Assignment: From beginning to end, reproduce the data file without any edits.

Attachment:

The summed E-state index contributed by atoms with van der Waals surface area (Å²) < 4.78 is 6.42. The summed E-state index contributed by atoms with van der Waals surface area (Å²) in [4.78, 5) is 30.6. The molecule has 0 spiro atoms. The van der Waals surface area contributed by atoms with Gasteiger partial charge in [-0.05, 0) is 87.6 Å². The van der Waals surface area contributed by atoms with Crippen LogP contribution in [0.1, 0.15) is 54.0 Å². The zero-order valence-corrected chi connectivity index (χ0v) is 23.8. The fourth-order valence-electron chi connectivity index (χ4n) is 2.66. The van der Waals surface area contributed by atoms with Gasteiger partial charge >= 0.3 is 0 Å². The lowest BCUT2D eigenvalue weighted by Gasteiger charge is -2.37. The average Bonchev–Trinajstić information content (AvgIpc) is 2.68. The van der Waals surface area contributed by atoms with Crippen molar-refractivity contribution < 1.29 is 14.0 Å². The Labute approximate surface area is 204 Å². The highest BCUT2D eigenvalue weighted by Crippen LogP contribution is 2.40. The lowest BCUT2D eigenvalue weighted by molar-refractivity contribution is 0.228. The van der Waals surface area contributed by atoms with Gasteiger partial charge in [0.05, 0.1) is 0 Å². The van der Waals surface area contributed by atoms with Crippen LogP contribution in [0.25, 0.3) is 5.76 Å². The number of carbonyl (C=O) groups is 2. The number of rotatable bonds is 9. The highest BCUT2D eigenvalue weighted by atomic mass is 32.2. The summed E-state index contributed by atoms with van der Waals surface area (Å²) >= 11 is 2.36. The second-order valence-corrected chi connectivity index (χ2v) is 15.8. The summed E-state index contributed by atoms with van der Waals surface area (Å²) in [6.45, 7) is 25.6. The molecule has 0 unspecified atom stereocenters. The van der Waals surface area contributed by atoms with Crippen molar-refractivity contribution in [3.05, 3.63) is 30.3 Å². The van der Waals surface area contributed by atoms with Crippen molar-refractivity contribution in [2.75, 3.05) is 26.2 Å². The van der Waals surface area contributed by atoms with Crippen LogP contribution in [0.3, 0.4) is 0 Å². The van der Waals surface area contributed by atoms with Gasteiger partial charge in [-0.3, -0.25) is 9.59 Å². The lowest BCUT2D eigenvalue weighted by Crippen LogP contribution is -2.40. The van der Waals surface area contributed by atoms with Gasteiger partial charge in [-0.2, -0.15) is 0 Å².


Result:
The summed E-state index contributed by atoms with van der Waals surface area (Å²) < 4.78 is 6.42. The summed E-state index contributed by atoms with van der Waals surface area (Å²) in [4.78, 5) is 30.6. The molecule has 0 spiro atoms. The van der Waals surface area contributed by atoms with Gasteiger partial charge in [-0.05, 0) is 87.6 Å². The van der Waals surface area contributed by atoms with Crippen LogP contribution in [0.1, 0.15) is 54.0 Å². The zero-order valence-corrected chi connectivity index (χ0v) is 23.8. The fourth-order valence-electron chi connectivity index (χ4n) is 2.66. The van der Waals surface area contributed by atoms with Gasteiger partial charge >= 0.3 is 0 Å². The lowest BCUT2D eigenvalue weighted by Gasteiger charge is -2.37. The average Bonchev–Trinajstić information content (AvgIpc) is 2.68. The van der Waals surface area contributed by atoms with Crippen molar-refractivity contribution < 1.29 is 14.0 Å². The Labute approximate surface area is 204 Å². The highest BCUT2D eigenvalue weighted by Crippen LogP contribution is 2.40. The lowest BCUT2D eigenvalue weighted by molar-refractivity contribution is 0.228. The van der Waals surface area contributed by atoms with Gasteiger partial charge in [0.05, 0.1) is 0 Å². The van der Waals surface area contributed by atoms with Crippen LogP contribution in [0.25, 0.3) is 5.76 Å². The number of carbonyl (C=O) groups is 2. The number of rotatable bonds is 9. The highest BCUT2D eigenvalue weighted by atomic mass is 32.2. The summed E-state index contributed by atoms with van der Waals surface area (Å²) >= 11 is 2.36. The second-order valence-corrected chi connectivity index (χ2v) is 15.8. The summed E-state index contributed by atoms with van der Waals surface area (Å²) in [6.45, 7) is 25.6. The molecule has 0 unspecified atom stereocenters. The van der Waals surface area contributed by atoms with Crippen molar-refractivity contribution in [3.05, 3.63) is 30.3 Å². The van der Waals surface area contributed by atoms with Crippen molar-refractivity contribution in [2.75, 3.05) is 26.2 Å². The van der Waals surface area contributed by atoms with Crippen LogP contribution in [0.3, 0.4) is 0 Å². The van der Waals surface area contributed by atoms with Gasteiger partial charge in [-0.3, -0.25) is 9.59 Å². The lowest BCUT2D eigenvalue weighted by Crippen LogP contribution is -2.40. The van der Waals surface area contributed by atoms with Gasteiger partial charge in [-0.2, -0.15) is 0 Å².